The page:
Angel City sporting director Eni Aluko has said she does not believe condemning racism on social media is enough and has deleted her Twitter account to take a stance against online racist abuse.
The ex-England international compared the fight against racism with the public backlash against the proposed Super League earlier this year, saying there is less going into combatting abuse compared to the collapse of the breakaway league.
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"People don't care enough about racism," Aluko told Sky Sports. "When there was a suggestion the Super League was going to happen, there was pandemonium.
"For three days, pundits, fans, broadcasters, it was not going to happen, and we made a U-turn [against] some of the richest people in the world because we didn't want football to change in this country. People made sure that didn't happen.
"I don't really see the same energy for [the fight against] racism. I see people condemning on Twitter, but that's a given you should condemn racism ... now we've got to move it up a notch and care a bit more.
"We've got to make actions where it hurts and pinches a little bit. I deleted Twitter, I'm not going to be on the platform until I see or hear about change. That's what you've got to do. Delete Twitter. Not just for four days; delete it until further notice, until there is IDs and identification online, so if you want to tweet racism, know you're likely to be arrested for it.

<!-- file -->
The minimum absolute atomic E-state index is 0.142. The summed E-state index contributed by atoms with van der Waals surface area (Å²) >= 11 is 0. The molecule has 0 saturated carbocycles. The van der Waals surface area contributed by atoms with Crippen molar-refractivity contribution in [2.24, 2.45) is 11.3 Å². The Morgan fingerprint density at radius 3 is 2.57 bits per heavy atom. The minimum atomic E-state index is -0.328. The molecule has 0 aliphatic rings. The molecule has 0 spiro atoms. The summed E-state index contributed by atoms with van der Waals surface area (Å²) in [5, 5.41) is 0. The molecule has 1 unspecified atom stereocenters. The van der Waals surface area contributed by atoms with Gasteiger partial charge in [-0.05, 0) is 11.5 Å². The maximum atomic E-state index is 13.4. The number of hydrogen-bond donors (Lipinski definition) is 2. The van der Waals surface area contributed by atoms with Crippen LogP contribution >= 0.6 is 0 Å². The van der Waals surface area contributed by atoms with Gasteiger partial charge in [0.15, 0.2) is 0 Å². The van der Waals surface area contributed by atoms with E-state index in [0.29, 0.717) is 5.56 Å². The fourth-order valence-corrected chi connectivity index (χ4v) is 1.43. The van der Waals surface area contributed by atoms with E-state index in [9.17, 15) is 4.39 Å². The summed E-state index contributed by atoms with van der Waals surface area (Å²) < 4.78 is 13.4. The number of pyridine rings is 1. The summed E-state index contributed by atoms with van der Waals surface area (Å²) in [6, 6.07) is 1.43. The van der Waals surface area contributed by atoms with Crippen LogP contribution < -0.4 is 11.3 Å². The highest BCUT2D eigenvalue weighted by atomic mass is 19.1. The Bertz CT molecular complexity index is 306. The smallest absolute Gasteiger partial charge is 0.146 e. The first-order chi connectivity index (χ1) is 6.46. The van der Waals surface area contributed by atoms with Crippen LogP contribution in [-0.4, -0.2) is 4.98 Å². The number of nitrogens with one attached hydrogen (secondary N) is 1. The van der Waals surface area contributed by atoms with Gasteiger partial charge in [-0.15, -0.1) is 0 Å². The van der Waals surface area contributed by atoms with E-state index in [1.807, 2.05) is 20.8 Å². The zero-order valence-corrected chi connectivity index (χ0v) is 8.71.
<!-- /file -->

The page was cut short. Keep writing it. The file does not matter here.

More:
"If you're going to be abusive there has to be criminal consequences because you can't just do it on the street. We have to be really honest. People don't care enough, it has become a performative thing that people just talk about. I'm tired talking about it."
The 34-year-old, who was appointed as Angel City's sporting director in May, has said she will not return to Twitter until she hears about change on the social media platform and has urged others to do the same.
"We talk about hypocrisy, I can't be on the same platform that I'm standing against. It doesn't make any sense," she added.
"This is what I'm saying about doing something that feels like a sacrifice. That's a stance that means something, if en-masse millions of people got off Twitter, Twitter are going to feel that.
"I would encourage everybody to do the same; if you're serious about racism online, don't be on Twitter -- delete it. Because until we really make a stance on a mass scale, and start making Twitter accountable, until we start to look at how Twitter is funded -- and ask them questions about why they're advertising on a platform that has daily racism on it -- we're not going to get anywhere."
Earlier this year, Arsenal legend Thierry Henry quit social media until the platforms do more to tackle racism and bullying online and English football held a four-day social media boycott in response to discriminatory abuse towards players.